Space station gets room with a view

Astronauts begin to install space window in final phase of space station construction.

    A computer-generated image shows the kind of views the new window will provide [Nasa]

    Tranquility and its attached Cupola were blasted into space earlier this week aboard the space shuttle Endeavour, on one of the shuttle's final visits to the space station.

    Nasa, the US space agency, has plans for just four more shuttle flights before the three remaining shuttles in the fleet are retired from service.

    Panoramic views

    Once in place Tranquility and its Cupola lookout will provide the station's crew with breathtaking panoramic views back to Earth and out into space.

    Astronauts will conduct three space walks to install the new module [Nasa TV]
    The domed lookout is made up of nine windows, including the largest window deployed in space measuring 80cm in diameter.

    Currently space station residents are restricted to just six far smaller portholes as their only visual connection with the cosmos outside.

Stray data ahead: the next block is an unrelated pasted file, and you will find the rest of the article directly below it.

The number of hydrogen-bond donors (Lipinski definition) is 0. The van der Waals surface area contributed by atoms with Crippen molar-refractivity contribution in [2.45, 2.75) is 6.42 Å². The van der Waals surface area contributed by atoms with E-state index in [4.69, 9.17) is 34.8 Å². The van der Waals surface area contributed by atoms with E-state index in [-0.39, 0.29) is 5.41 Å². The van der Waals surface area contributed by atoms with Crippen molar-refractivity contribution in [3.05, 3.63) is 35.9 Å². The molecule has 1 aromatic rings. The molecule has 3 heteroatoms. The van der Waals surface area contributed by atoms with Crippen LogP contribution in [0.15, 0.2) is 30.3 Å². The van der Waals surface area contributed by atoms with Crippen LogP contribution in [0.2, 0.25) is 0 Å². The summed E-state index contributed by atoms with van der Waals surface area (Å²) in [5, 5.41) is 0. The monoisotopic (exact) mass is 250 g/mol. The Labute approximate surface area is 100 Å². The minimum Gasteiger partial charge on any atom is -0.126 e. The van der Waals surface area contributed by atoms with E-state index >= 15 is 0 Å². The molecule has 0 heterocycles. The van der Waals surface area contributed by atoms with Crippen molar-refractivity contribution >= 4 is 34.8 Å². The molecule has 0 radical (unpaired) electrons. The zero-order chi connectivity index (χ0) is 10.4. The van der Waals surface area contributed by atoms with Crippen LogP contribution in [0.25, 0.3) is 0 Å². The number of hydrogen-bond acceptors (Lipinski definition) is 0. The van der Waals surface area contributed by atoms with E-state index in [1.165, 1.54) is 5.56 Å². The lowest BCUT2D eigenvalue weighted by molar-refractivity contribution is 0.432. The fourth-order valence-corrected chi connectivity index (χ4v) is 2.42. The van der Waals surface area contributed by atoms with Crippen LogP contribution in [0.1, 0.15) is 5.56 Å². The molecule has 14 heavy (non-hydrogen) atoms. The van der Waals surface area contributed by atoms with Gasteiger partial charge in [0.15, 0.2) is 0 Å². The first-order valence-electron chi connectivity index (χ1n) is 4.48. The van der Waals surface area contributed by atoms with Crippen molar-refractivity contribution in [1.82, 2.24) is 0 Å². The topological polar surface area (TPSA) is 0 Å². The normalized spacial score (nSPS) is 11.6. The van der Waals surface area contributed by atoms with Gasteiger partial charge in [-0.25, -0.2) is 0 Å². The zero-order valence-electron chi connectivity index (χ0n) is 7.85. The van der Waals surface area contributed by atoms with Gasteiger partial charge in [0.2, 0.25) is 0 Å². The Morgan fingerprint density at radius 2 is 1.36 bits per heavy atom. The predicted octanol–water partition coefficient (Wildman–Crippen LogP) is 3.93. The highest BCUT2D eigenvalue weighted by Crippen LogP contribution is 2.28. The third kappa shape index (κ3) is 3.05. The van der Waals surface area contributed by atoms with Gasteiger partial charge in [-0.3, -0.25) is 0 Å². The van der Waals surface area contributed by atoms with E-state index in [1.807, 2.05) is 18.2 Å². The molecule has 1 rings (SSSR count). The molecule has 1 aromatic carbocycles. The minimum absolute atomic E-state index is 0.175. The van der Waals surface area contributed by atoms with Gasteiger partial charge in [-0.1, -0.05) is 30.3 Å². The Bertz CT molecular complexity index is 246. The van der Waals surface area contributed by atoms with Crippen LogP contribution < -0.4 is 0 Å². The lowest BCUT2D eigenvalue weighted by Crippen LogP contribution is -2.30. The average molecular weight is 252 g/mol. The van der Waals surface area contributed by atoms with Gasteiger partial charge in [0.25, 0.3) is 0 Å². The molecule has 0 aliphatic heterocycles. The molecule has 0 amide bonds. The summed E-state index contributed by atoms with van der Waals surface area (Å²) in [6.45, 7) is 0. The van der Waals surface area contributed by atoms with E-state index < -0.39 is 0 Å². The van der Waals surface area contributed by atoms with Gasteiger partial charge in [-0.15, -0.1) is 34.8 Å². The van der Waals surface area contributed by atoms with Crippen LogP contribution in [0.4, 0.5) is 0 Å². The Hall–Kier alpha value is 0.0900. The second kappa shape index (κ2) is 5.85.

A Nasa press release dubbed the window the space station's newest and best "eye-pod".

    Each window pane on the lookout is made of specially toughened glass and has a petal-like cover that will protect the windows from collisions with micro-meteorites and other space debris.

    Earth gazing

    Inside the Cupola dome computer workstations will give astronauts full control over the space station's robotic arm, as well as providing opportunities for Earth observation studies better than any satellite can provide.

    But aside from use in scientific observations, spacecraft docking and station maintenance work, Nasa says the lookout will also serve as an important psychological connection with Earth for crews aboard the space station, and provide a space for them to unwind.

    "Crews tell us that Earth gazing is important to them," said Julie Robinson, the ISS Program Scientist at Nasa's Johnson Space Centre.

    "The astronauts work hard up there and are away from their families for a long time. Observing the Earth and the stars helps relax and inspire them."

    SOURCE: Agencies


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